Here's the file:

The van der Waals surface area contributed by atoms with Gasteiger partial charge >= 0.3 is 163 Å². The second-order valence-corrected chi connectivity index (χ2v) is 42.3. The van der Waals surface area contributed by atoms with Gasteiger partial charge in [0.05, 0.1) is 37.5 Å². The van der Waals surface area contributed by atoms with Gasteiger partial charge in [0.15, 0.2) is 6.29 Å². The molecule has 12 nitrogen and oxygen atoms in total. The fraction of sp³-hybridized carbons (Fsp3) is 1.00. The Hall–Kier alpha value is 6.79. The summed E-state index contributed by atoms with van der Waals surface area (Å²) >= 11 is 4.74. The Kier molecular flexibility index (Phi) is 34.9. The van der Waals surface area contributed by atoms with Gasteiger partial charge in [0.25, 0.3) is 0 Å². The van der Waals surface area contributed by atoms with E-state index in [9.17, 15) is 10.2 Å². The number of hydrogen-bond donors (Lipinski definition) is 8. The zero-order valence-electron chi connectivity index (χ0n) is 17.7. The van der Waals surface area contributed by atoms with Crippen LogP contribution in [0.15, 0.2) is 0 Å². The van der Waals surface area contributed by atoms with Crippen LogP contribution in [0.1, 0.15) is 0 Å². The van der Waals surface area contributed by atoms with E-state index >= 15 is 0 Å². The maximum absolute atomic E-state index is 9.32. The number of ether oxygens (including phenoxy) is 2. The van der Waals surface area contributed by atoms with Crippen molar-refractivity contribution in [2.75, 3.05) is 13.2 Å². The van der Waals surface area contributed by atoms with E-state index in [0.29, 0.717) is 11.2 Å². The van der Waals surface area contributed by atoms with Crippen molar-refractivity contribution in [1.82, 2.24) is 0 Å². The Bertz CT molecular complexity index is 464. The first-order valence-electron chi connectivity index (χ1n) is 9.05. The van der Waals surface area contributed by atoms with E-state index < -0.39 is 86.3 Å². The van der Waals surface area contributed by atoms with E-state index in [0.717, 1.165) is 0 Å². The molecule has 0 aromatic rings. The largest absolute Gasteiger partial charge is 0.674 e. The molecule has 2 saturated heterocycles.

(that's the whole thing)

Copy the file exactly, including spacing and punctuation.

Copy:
The van der Waals surface area contributed by atoms with Gasteiger partial charge >= 0.3 is 163 Å². The second-order valence-corrected chi connectivity index (χ2v) is 42.3. The van der Waals surface area contributed by atoms with Gasteiger partial charge in [0.05, 0.1) is 37.5 Å². The van der Waals surface area contributed by atoms with Gasteiger partial charge in [0.15, 0.2) is 6.29 Å². The molecule has 12 nitrogen and oxygen atoms in total. The fraction of sp³-hybridized carbons (Fsp3) is 1.00. The Hall–Kier alpha value is 6.79. The summed E-state index contributed by atoms with van der Waals surface area (Å²) >= 11 is 4.74. The Kier molecular flexibility index (Phi) is 34.9. The van der Waals surface area contributed by atoms with Gasteiger partial charge in [0.25, 0.3) is 0 Å². The van der Waals surface area contributed by atoms with E-state index in [9.17, 15) is 10.2 Å². The number of hydrogen-bond donors (Lipinski definition) is 8. The zero-order valence-electron chi connectivity index (χ0n) is 17.7. The van der Waals surface area contributed by atoms with Crippen LogP contribution in [0.15, 0.2) is 0 Å². The van der Waals surface area contributed by atoms with Crippen LogP contribution in [0.1, 0.15) is 0 Å². The van der Waals surface area contributed by atoms with E-state index >= 15 is 0 Å². The maximum absolute atomic E-state index is 9.32. The number of ether oxygens (including phenoxy) is 2. The van der Waals surface area contributed by atoms with Crippen molar-refractivity contribution in [2.75, 3.05) is 13.2 Å². The van der Waals surface area contributed by atoms with E-state index in [0.29, 0.717) is 11.2 Å². The van der Waals surface area contributed by atoms with Crippen molar-refractivity contribution in [1.82, 2.24) is 0 Å². The Bertz CT molecular complexity index is 464. The first-order valence-electron chi connectivity index (χ1n) is 9.05. The van der Waals surface area contributed by atoms with E-state index < -0.39 is 86.3 Å². The van der Waals surface area contributed by atoms with E-state index in [0.717, 1.165) is 0 Å². The molecule has 0 aromatic rings. The largest absolute Gasteiger partial charge is 0.674 e. The molecule has 2 saturated heterocycles.